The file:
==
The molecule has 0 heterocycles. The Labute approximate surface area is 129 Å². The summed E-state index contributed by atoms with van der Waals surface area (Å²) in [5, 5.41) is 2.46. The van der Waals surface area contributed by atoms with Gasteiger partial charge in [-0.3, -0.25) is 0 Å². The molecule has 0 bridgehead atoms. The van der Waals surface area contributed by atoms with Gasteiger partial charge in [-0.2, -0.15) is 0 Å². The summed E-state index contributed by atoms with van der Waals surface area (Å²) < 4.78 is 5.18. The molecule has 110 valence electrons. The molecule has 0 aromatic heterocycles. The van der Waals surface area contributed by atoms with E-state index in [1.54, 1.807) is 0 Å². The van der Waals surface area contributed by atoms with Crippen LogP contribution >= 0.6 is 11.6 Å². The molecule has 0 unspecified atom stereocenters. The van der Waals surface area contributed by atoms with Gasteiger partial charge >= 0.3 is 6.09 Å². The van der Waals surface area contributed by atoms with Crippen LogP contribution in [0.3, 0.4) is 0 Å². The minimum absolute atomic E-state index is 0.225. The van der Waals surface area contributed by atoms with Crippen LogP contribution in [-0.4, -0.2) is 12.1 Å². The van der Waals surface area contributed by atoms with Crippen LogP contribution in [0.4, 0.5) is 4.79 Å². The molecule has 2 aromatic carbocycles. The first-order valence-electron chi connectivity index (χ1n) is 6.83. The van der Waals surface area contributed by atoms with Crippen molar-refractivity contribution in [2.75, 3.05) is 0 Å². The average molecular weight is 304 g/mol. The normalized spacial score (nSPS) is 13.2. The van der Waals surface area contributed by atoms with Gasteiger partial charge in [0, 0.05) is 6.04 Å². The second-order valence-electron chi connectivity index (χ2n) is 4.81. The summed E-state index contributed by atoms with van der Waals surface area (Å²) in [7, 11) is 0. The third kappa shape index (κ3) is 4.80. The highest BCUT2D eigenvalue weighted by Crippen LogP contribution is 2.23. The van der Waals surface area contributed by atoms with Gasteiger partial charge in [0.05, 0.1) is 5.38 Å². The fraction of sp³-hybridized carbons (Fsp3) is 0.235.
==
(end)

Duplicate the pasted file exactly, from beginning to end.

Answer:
The molecule has 0 heterocycles. The Labute approximate surface area is 129 Å². The summed E-state index contributed by atoms with van der Waals surface area (Å²) in [5, 5.41) is 2.46. The van der Waals surface area contributed by atoms with Gasteiger partial charge in [-0.3, -0.25) is 0 Å². The molecule has 0 bridgehead atoms. The van der Waals surface area contributed by atoms with Gasteiger partial charge in [-0.2, -0.15) is 0 Å². The summed E-state index contributed by atoms with van der Waals surface area (Å²) < 4.78 is 5.18. The molecule has 110 valence electrons. The molecule has 0 aromatic heterocycles. The van der Waals surface area contributed by atoms with E-state index in [1.54, 1.807) is 0 Å². The van der Waals surface area contributed by atoms with Crippen LogP contribution >= 0.6 is 11.6 Å². The molecule has 0 unspecified atom stereocenters. The van der Waals surface area contributed by atoms with Gasteiger partial charge >= 0.3 is 6.09 Å². The van der Waals surface area contributed by atoms with Crippen LogP contribution in [0.3, 0.4) is 0 Å². The minimum absolute atomic E-state index is 0.225. The van der Waals surface area contributed by atoms with Crippen LogP contribution in [-0.4, -0.2) is 12.1 Å². The van der Waals surface area contributed by atoms with Crippen LogP contribution in [0.4, 0.5) is 4.79 Å². The molecule has 2 aromatic carbocycles. The first-order valence-electron chi connectivity index (χ1n) is 6.83. The van der Waals surface area contributed by atoms with Crippen molar-refractivity contribution in [2.75, 3.05) is 0 Å². The average molecular weight is 304 g/mol. The normalized spacial score (nSPS) is 13.2. The van der Waals surface area contributed by atoms with Gasteiger partial charge in [0, 0.05) is 6.04 Å². The second-order valence-electron chi connectivity index (χ2n) is 4.81. The summed E-state index contributed by atoms with van der Waals surface area (Å²) in [7, 11) is 0. The third kappa shape index (κ3) is 4.80. The highest BCUT2D eigenvalue weighted by Crippen LogP contribution is 2.23. The van der Waals surface area contributed by atoms with Gasteiger partial charge in [0.05, 0.1) is 5.38 Å². The fraction of sp³-hybridized carbons (Fsp3) is 0.235.